Regarding the investigation of international land transportation services between the border cities of Tacna (Peru) and Arica (Chile), the Technical Secretariat found evidence that 132 Peruvian and Chilean owners of ‘colectivos’ (small vehicles providing the service) have possibly engaged in anti-competitive arrangements to fix the price of their services and to restrict the number of services per day, between August 2009 and December 2013. The conduct could have harmed 5 million people annually using the service between these two cities.

As for the investigation regarding a possible cartel in the public procurement of haemodialysis services, information gathered during dawn raids conducted in the premises of haemodialysis service centres showed a possible horizontal arrangement aimed at increasing the prices of the service in public procurement. Almost 4,000 patients with chronic kidney disease in Lima and Callao receive haemodialysis treatment annually. Hence, it is a vital health service that costs approximately US$29 million per year.

Main cases decided

In 2014, the Commission and its Technical Secretariat decided eight cases on antitrust infringements. In one of the most important cases, the Commission decided against the Association of Professional Engineers of Peru (APEP) and the Peruvian Association of Consulting (PAC), imposing fines of approximately US$1.3 million for issuing anti-competitive recommendations increasing the cost of the works executed by Provias Nacional (the authority on major highways).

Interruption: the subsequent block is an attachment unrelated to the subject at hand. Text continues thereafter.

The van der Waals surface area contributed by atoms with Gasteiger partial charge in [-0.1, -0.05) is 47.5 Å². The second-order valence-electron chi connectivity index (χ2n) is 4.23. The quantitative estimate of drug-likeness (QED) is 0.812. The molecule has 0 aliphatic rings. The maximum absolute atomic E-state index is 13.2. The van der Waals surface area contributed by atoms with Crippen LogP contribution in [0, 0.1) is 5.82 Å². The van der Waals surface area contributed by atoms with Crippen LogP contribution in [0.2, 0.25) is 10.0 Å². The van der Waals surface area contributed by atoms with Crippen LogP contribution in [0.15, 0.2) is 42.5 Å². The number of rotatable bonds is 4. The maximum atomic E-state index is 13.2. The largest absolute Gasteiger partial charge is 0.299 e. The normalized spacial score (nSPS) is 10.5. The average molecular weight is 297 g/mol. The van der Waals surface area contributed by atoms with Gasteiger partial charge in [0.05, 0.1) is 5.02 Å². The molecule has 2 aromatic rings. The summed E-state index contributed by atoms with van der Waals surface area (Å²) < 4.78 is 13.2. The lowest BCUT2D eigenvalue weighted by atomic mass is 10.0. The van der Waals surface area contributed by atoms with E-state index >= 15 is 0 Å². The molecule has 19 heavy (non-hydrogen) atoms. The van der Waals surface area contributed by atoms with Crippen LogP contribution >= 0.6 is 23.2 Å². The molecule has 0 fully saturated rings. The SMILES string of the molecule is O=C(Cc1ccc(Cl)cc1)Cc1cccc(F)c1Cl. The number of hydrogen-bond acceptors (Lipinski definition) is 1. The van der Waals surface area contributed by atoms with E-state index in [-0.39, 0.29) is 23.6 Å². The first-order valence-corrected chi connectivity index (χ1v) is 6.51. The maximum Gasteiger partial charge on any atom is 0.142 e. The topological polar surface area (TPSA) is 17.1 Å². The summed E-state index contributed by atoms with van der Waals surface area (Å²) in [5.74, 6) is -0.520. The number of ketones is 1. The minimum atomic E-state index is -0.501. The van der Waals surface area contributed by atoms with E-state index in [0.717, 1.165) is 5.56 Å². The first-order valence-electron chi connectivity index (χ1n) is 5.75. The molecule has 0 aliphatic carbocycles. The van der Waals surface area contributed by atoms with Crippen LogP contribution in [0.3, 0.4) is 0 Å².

The Commission determined that APEP and PAC recommended the associated engineers to require Provias Nacional to increase rates of staff and overheads, in the procurement of services for development of studies and supervision of works. This case is an example of the application of the Competition Act on the actions executed by trade unions or associations which can distort competition among its members, considering their capacity to align the interest of competitors in their respective markets. The Commission decision has been appealed to Indecopi’s Tribunal.

Other high-profile cases decided were related to cartels in the land passenger transport market. In 2014 the Commission fined cartels for increasing prices in this market in Puno and Ancash.

Main cases confirmed by the Indecopi Tribunal

The Indecopi Tribunal has also been active in its role as second and definitive administrative instance in antitrust cases. In 2013, one of the major cases decided by the Tribunal concerned a market allocation scheme in the public procurement of medicinal oxygen for EsSalud (the Peruvian social security agency). Owing to the length of the cartel (almost five years) and the harm produced by it, the Tribunal upheld the decision of the Commission against three major undertakings. The fines, amounting to approximately US$7 million, are among the highest ever imposed by Indecopi.

In 2014, the Tribunal also had to decide upon several other relevant antitrust cases. One of them concerned a horizontal price-fixing scheme in the vehicle insurance market from 2000 to 2003. In that case, five insurance companies, several of its managers and the association incorporating those companies were fined approximately US$2 million.

In addition, the Tribunal upheld the decision of the Commission that found liability in two unions encompassing all dock workers (stevedores) in the Salaverry port terminal (north coast of Peru), because they blocked the entry of competitors into the dock labour market in that terminal, producing negative effects on competition. The Tribunal emphasised that only a specific provision of a legislative act may limit the application of the competition laws, which does not occur in the case of boycott actions against competitors in the labour market. Therefore, the illegitimate actions were penalised under the Competition Act.